July 19, 2013
Researchers Take More Nuanced Approach To Making Stem Cells
Brett Smith for redOrbit.com - Your Universe Online
Stem cell studies are producing some of the most promising research results for replacing or regenerating damaged tissue, and a new study from a team of Spanish and American scientists has described a more flexible approach to creating the valuable cells.
To determine the success of Yamanaka's method, stem cells' pluripotency - or the ability to differentiate into other types of cells - was evaluated by functional assays, meaning if it acts like a stem cell, then it is a stem cell.
The new study, which appeared in the journal Cell Stem Cell, turned this assumption-based analysis on its head. Led by the Salk Institute's Juan Carlos Izpisua Belmonte, the team realized pluripotency is not a type of cell, but a state achieved by a balance of opposing differentiation forces.
"Prior to this series of experiments, most researchers in the field started from the premise that they were trying to impose an 'embryonic-like' state on mature cells," said Belmonte. "Accordingly, major efforts had focused on the identification of factors that are typical of naturally occurring embryonic stem cells, which would allow or further enhance reprogramming."
Once the team realized the pursuit of an embryonic-like state wasn't essential, they were able to question the changes to four genes believed to be necessary to the process according to the prevailing method. Instead, the team found that changing the equilibrium of "lineage specifier" genes already found in a patient's cell could induce pluripotency.
"One of the implications of our findings is that stem cell identity is actually not fixed but rather an equilibrium that can be achieved by multiple different combinations of factors that are not necessarily typical of (stem cells taken from embryos)," said study co-author Ignacio Sancho-Martinez, a postdoctoral researcher at the Salk Institute.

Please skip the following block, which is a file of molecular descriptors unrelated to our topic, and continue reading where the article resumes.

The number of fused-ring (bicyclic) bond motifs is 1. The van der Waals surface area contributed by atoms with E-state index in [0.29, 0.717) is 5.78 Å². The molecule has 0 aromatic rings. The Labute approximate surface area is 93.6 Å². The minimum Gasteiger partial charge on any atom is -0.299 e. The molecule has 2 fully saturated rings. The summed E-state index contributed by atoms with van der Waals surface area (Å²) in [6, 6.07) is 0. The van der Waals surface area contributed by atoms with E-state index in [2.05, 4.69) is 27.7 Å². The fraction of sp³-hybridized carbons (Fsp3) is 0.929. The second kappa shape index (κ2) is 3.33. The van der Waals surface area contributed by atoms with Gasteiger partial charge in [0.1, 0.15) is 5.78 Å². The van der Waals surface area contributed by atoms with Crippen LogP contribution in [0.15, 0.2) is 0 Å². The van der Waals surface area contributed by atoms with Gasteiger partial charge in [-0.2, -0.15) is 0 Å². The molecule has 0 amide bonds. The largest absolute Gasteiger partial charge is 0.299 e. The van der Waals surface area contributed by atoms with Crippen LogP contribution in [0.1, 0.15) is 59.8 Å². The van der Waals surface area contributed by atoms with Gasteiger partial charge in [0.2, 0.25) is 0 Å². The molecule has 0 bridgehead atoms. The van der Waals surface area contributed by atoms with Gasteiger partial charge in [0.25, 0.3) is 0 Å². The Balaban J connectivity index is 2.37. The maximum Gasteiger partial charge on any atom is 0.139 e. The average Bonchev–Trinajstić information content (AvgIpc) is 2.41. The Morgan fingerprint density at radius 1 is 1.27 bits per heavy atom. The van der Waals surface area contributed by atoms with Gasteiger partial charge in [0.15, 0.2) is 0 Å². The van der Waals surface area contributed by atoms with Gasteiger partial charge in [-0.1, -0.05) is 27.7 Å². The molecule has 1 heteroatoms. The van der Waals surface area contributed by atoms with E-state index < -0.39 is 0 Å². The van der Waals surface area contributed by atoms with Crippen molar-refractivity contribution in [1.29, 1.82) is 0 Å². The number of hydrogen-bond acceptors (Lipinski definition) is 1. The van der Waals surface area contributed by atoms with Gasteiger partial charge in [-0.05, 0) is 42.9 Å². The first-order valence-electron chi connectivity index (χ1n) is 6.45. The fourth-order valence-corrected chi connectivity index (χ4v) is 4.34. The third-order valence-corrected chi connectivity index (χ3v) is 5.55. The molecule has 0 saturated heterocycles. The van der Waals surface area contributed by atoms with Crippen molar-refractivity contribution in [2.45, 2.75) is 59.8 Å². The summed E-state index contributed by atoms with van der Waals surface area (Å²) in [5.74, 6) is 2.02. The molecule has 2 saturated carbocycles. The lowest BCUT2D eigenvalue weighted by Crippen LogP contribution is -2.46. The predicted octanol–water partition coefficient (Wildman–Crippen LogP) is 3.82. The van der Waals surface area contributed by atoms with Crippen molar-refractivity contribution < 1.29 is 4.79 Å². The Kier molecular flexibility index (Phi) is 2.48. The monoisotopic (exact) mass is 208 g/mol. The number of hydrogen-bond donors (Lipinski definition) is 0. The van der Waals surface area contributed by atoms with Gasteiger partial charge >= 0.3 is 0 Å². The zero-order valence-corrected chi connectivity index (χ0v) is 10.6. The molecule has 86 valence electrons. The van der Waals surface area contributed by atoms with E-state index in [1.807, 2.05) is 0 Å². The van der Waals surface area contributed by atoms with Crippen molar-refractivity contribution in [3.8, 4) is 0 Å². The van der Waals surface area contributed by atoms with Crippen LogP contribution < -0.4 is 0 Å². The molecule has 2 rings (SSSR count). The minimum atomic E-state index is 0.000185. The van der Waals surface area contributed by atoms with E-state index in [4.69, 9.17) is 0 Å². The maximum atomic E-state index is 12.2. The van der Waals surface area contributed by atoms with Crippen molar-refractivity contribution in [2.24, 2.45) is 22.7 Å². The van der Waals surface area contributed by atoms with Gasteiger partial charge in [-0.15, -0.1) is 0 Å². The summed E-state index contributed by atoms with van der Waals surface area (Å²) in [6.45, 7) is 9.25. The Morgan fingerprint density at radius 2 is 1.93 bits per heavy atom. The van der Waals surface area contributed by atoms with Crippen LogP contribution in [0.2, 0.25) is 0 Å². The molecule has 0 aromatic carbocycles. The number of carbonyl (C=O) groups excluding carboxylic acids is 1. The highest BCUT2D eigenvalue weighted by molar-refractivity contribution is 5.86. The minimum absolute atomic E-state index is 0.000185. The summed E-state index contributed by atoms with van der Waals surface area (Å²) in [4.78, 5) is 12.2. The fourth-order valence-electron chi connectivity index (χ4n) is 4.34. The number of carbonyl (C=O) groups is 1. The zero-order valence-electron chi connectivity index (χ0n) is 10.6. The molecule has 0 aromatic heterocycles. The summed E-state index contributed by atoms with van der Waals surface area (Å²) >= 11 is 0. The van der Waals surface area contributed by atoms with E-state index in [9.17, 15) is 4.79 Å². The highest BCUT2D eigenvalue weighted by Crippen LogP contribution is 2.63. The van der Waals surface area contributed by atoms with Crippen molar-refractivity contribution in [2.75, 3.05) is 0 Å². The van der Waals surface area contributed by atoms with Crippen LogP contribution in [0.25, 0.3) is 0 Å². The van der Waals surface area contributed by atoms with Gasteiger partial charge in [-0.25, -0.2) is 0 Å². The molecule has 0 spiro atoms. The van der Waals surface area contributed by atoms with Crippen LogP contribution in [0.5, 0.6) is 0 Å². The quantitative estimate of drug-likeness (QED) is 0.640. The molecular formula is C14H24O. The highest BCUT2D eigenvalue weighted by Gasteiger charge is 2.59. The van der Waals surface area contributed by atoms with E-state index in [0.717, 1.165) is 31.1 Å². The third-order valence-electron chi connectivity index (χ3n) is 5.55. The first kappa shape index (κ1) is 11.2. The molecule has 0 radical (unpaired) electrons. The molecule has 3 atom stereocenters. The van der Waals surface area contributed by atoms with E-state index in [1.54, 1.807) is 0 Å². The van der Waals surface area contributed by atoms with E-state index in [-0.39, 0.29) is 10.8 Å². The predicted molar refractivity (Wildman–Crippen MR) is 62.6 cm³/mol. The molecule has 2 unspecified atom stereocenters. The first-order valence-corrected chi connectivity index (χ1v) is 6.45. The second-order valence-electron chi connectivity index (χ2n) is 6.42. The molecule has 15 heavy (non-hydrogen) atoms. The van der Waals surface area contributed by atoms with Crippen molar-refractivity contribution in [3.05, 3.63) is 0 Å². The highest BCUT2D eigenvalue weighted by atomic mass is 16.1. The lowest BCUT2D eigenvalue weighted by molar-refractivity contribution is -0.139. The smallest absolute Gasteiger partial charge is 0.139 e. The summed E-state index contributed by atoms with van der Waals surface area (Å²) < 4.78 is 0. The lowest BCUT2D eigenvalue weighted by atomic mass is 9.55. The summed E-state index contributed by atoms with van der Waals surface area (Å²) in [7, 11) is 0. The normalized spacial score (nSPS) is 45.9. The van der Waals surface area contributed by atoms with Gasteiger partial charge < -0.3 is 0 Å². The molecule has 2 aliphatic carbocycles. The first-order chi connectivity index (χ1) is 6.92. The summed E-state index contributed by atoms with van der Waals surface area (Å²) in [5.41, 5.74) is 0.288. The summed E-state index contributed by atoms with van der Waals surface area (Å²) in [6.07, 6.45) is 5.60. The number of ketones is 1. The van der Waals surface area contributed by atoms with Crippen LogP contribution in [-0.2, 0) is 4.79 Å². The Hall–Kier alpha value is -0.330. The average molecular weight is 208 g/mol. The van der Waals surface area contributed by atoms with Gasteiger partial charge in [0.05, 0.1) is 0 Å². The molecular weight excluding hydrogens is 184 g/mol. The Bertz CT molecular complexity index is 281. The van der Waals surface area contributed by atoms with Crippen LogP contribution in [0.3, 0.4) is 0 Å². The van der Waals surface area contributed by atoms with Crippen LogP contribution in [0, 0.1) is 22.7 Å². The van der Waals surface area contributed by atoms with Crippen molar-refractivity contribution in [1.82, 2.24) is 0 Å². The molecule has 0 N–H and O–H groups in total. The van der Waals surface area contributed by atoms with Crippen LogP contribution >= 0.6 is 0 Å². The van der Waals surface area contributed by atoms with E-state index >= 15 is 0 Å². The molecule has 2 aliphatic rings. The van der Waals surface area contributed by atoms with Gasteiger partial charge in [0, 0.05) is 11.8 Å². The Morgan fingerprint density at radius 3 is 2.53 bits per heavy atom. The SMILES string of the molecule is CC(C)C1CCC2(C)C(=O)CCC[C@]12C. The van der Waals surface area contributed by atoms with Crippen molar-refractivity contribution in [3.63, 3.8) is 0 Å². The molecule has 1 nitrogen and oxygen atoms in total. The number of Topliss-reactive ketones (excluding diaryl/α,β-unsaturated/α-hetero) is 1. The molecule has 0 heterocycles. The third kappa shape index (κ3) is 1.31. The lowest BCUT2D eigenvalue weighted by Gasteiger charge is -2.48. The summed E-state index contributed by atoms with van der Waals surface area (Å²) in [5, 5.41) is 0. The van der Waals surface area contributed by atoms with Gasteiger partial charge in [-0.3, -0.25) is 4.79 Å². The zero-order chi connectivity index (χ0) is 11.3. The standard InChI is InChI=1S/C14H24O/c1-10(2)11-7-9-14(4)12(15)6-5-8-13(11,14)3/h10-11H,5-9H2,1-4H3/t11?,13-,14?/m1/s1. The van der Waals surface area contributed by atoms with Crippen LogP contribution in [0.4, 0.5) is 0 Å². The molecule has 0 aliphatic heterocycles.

According to the study, seven additional genes can allow for the reprogramming of cells to iPSCs. The team was also able to replace a gene from the original method called Oct4, which was thought to be indispensable to the process. Along with replacing another gene once thought essential, called SOX2, the researchers showed a completely different way for conceptualizing stem cell development.
"It was generally assumed that development led to cell/tissue specification by 'opening' certain differentiation doors," said Emmanuel Nivet, a post-doctoral researcher at the Salk Institute.
However, the researchers say their study showed just the opposite.
"Pluripotency is like a room with all doors open, in which differentiation is accomplished by 'closing' doors," Nivet said. "Inversely, reprogramming to pluripotency is accomplished by opening doors."
Belmonte noted the route taken by his team in developing the new method could assist in future cancer treatments.
"Recent studies in cancer, many of them done by my Salk colleagues, have shown molecular similarities between the proliferation of stem cells and cancer cells, so it is not surprising that oncogenes [genes linked to cancer] would be part of the iPSC recipe," he said.
"Since we have shown that it is possible to replace genes thought essential for reprogramming with several different genes that have not been previously involved in tumorigenesis, it is our hope that this study will enable iPSC research to more quickly translate into the clinic," Belmonte added.